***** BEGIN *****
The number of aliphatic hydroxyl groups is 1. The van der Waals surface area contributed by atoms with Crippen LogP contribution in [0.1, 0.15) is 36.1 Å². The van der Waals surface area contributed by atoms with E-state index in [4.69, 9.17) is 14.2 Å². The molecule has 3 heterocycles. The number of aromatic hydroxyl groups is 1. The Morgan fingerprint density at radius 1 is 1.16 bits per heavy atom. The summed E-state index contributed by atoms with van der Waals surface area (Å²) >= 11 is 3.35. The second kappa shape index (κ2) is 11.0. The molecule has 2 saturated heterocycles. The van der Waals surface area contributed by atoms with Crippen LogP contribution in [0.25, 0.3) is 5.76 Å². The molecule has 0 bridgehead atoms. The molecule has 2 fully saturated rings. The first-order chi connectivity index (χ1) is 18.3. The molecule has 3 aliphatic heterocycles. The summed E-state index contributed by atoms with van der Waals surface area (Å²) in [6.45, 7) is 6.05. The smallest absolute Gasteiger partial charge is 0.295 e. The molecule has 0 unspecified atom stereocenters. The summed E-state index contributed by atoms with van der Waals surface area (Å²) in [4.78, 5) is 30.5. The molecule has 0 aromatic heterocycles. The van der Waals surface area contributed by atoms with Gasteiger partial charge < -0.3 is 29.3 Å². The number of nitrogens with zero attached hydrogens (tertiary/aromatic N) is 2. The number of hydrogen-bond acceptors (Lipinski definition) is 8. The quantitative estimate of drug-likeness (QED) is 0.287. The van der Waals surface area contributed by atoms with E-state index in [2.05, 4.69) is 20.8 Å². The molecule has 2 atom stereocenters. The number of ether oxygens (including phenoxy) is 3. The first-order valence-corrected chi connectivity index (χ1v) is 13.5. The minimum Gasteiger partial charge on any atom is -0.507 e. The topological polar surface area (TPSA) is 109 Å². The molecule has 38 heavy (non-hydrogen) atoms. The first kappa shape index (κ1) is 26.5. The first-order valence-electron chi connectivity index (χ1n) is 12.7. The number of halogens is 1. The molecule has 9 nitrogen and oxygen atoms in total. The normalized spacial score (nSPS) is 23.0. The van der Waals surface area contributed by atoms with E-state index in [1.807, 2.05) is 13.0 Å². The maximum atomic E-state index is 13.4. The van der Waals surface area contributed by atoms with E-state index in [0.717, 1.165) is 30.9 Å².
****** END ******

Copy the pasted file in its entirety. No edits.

The number of aliphatic hydroxyl groups is 1. The van der Waals surface area contributed by atoms with Crippen LogP contribution in [0.1, 0.15) is 36.1 Å². The van der Waals surface area contributed by atoms with E-state index in [4.69, 9.17) is 14.2 Å². The molecule has 3 heterocycles. The number of aromatic hydroxyl groups is 1. The Morgan fingerprint density at radius 1 is 1.16 bits per heavy atom. The summed E-state index contributed by atoms with van der Waals surface area (Å²) >= 11 is 3.35. The second kappa shape index (κ2) is 11.0. The molecule has 2 saturated heterocycles. The van der Waals surface area contributed by atoms with Crippen LogP contribution in [0.25, 0.3) is 5.76 Å². The molecule has 0 bridgehead atoms. The molecule has 2 fully saturated rings. The first-order chi connectivity index (χ1) is 18.3. The molecule has 3 aliphatic heterocycles. The summed E-state index contributed by atoms with van der Waals surface area (Å²) in [6.45, 7) is 6.05. The smallest absolute Gasteiger partial charge is 0.295 e. The molecule has 0 unspecified atom stereocenters. The summed E-state index contributed by atoms with van der Waals surface area (Å²) in [4.78, 5) is 30.5. The molecule has 0 aromatic heterocycles. The van der Waals surface area contributed by atoms with Gasteiger partial charge < -0.3 is 29.3 Å². The number of nitrogens with zero attached hydrogens (tertiary/aromatic N) is 2. The number of hydrogen-bond acceptors (Lipinski definition) is 8. The quantitative estimate of drug-likeness (QED) is 0.287. The van der Waals surface area contributed by atoms with E-state index in [2.05, 4.69) is 20.8 Å². The molecule has 2 atom stereocenters. The number of ether oxygens (including phenoxy) is 3. The first-order valence-corrected chi connectivity index (χ1v) is 13.5. The minimum Gasteiger partial charge on any atom is -0.507 e. The topological polar surface area (TPSA) is 109 Å². The molecule has 38 heavy (non-hydrogen) atoms. The first kappa shape index (κ1) is 26.5. The first-order valence-electron chi connectivity index (χ1n) is 12.7. The number of halogens is 1. The molecule has 9 nitrogen and oxygen atoms in total. The normalized spacial score (nSPS) is 23.0. The van der Waals surface area contributed by atoms with E-state index in [1.807, 2.05) is 13.0 Å². The maximum atomic E-state index is 13.4. The van der Waals surface area contributed by atoms with E-state index in [0.717, 1.165) is 30.9 Å².